Economic revival vital as unemployment soars, says TUC

By agency reporter
January 19, 2012

The latest UK-wide unemployment figures published on 18 January 2012 "are even worse than the bleak economic forecasts predicted, with new records achieved for youth and female unemployment," says Trades Union Congess (TUC) General Secretary, Brendan Barber.

The union leader continued: "The fear is now that mass joblessness becomes a permanent scar on the UK - with unemployment rising by 1,300 a day towards the end of last year [2011]."

"The news for those in work isn't great either, with pay growth falling and more people having to move to into part-time and insecure self-employment," said Mr Barber.

'We are now in the midst of a full-blown jobs crisis that is causing misery for millions and ruining any chance of an economic recovery. Ministers must start putting forward bold solutions to address this crisis, starting with a job guarantee for any young person out of work for six months," the TUC chief concluded.

Meanwhile, a further report published by the TUC this week says that if the UK is to end its over reliance on financial services, a renaissance in manufacturing needs to take place, using jobs and investment to revitalise the economy.

Government ministers who want to re-balance the economy could learn much from the German approach to industry, says the document.

German Lessons: Developing industrial policy in the UK looks at how government approaches to industry in Germany and the UK have differed since 1945.

It comes up with a number of suggestions as to how a more strategic, intelligent and active approach to government industrial policy could reap huge dividends for British manufacturing and the UK economy.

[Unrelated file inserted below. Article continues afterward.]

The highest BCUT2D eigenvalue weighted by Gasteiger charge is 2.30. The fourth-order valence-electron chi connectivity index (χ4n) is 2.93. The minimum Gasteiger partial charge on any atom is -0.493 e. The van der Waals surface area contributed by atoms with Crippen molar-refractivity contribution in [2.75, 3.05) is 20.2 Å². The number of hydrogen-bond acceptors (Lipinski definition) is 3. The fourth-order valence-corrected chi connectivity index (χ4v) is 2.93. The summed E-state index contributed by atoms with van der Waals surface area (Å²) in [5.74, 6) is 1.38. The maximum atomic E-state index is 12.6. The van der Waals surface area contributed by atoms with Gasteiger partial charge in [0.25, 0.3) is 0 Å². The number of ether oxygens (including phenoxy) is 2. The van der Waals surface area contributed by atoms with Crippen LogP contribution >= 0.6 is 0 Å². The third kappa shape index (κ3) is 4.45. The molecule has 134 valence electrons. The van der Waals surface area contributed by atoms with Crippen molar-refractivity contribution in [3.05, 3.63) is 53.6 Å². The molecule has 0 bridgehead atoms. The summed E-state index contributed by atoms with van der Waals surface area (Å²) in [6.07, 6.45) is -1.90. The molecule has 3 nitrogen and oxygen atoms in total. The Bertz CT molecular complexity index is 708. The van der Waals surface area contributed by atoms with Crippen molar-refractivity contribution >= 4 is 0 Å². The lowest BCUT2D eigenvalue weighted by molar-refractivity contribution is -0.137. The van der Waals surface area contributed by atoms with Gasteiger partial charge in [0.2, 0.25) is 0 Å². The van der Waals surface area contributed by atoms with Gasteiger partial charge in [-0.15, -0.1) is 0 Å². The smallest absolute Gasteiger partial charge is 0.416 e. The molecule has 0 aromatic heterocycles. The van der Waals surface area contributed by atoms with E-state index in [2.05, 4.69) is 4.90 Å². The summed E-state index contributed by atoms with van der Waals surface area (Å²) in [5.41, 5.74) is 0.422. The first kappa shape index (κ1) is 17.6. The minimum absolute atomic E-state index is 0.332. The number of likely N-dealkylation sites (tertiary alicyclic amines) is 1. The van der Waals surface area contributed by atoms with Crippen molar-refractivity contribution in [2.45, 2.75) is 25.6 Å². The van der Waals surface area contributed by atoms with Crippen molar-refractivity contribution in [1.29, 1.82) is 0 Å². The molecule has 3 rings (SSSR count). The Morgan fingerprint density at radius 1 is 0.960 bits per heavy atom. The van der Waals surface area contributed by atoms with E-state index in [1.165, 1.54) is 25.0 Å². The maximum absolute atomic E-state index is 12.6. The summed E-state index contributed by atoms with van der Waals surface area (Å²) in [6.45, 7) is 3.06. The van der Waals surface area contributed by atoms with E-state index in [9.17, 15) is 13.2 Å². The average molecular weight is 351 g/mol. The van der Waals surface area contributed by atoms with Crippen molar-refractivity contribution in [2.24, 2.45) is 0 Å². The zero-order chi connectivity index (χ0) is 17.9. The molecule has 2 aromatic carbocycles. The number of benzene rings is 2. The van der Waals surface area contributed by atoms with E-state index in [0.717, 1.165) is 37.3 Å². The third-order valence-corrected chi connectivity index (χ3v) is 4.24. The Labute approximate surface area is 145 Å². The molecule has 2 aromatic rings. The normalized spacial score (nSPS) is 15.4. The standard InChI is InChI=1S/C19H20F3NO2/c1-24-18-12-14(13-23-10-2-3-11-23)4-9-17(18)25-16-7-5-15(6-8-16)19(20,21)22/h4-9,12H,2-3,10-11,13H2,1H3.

The report says that in the UK there is a great deal of emphasis on large firms and on the very smallest companies, but little thought or support is given over to medium-sized enterprises. Yet in Germany, the 'mittelstand' - a network of thousands of medium-sized companies - is the backbone of the economy and a crucial part of the German supply chain.

The concept of the social market is as dear a principle to the German people as the NHS is to the British public, says the report, and an economic system which brings management and workers together and has at its heart a strong positive role for unions and employers gave German firms a very definite advantage as the global economic slowdown began to take hold.

The TUC report also says that talented graduates in the UK are less likely to choose a career in industry than they are in Germany, and this combined with a three-year vocational training programme, provides a massive boost to the country's manufacturing firms.

Similarly, Germany makes much more use of apprenticeships - around 40 per cent of school leavers are taken on by employers for three years, whereas in the UK only six per cent of 16-18 year olds were on apprenticeships in 2010, and most of these were for little more than a year.

* The latest labour market statistics are available at

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